• Don’t be a ‘habitual waiter’, waiting to achieve your goals — with every kind of waiting, you reduce the present moment to a means to an end leading to non fulfilment and dissatisfaction. Strive to achieve your goals but don’t use them to substitute for the feeling of being, whole and complete.

• Watch your thoughts as well as your reactions in various situations. Notice how often your attention is in the past or future. Make it your practice to withdraw attention from past and future when they are not needed.

• Practice meditation to rediscover your unconditional self. Notice your breathing patterns and observe your thoughts and emotions. Accepting your situation through being mindful helps you gain focus and clarity about what triggers certain feelings and emotions.

• Practice focusing your attention in the present moment while eating, drinking, working and while communicating. This reduces stress and anxiety, as well as increases your emotional intelligence. Giving your complete attention to what you do results in empowered action.

• Avoid labelling every perception and experience. When you mentally name or label a situation in some way as undesirable or bad, you tend to personalise the resentment which in turn brings a reactive “me.” Break this habit by practicing “not naming.” Don’t name an experience as “bad” and instead bring an inner “yes” to it.

• When you are unhappy, stay totally with what is. Do not unconsciously designate your deficient sense of self through being ‘right’ and making something ‘wrong’. This leads to reactivity and creates conflict between your external circumstances at that moment. Instead of complaining about the circumstances, accept. This will allow you to make peace and you will be able to turn to present.

• Patiently work with your difficulties. Acceptance builds trust into the current situation and you can focus on underlying opportunities.

Conclusion

Notice how total are you in what you do or in your daily activities.

Watch how it feels like when you don’t want to be where you are — the traffic, work place, the people you are with, dealing with the countless things that make up your daily life — accept the ‘isness’ of the moments in your life. Whatever your life situation is,

practice completely accepting it as it is — where you are, who you are with, or what you are doing. This improves your full attention to the moment and your doing becomes more effective, fulfilling and joyful.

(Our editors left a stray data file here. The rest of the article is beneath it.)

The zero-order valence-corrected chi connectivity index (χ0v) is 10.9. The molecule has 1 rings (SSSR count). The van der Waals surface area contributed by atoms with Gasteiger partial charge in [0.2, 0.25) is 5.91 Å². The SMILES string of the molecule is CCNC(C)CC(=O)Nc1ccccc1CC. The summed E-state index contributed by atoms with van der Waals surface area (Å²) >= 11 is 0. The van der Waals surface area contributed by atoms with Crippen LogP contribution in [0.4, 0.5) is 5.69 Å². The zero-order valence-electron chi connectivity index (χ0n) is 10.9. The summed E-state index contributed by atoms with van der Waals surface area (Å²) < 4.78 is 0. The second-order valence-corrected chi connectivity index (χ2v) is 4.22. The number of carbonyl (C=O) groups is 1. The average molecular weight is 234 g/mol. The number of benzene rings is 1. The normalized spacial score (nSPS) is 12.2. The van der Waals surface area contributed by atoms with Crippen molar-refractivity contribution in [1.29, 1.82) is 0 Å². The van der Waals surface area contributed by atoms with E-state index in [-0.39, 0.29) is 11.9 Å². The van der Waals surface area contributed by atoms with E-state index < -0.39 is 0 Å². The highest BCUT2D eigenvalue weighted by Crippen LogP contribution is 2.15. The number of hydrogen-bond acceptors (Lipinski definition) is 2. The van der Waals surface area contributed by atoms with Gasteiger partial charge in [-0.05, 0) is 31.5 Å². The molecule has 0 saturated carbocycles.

“Pause and remember— When you fight reality, you will lose every time. Once you accept the situation for what it truly is, not what you want it to be, you are then free to move forward.” — Jenni Young

Get into your “Productive State”

Most people have too much to handle and not enough time to get it all done or to be able to fulfil their commitments. People add to their stress levels by taking on more than they can handle. Various options and opportunities bring with them the pressures of decision making. These pressures make people frustrated about how to improve their situation. By learning productivity you can organise and prioritise better and you can get your time back so you can focus on making progress and helps you improve your situation.

Planning and scheduling your tasks helps you gain more focus. In the process, you can create a positive work atmosphere and lifestyle practices that foster clarity, control, creativity and relaxation.

Better organisational techniques like planning and preparing can enhance your productivity levels. Thinking in more effective ways to handle different work situations can make things happen sooner, better and more successfully.

There is no single technique or tool to perfect organisation and productivity. However, there are certain simple processes that we can all learn to use that will improve our ability to deal more proactively and constructively. These tools can help you focus your energies strategically to create better thinking habits and working environment which otherwise keeps most people from burning out due to stress.

It is possible for you to have an overwhelming number of things to do and still function productively and be fully present in the moment.

Here are some simple practices which can motivate you to become more productive.

Figuring out ‘why’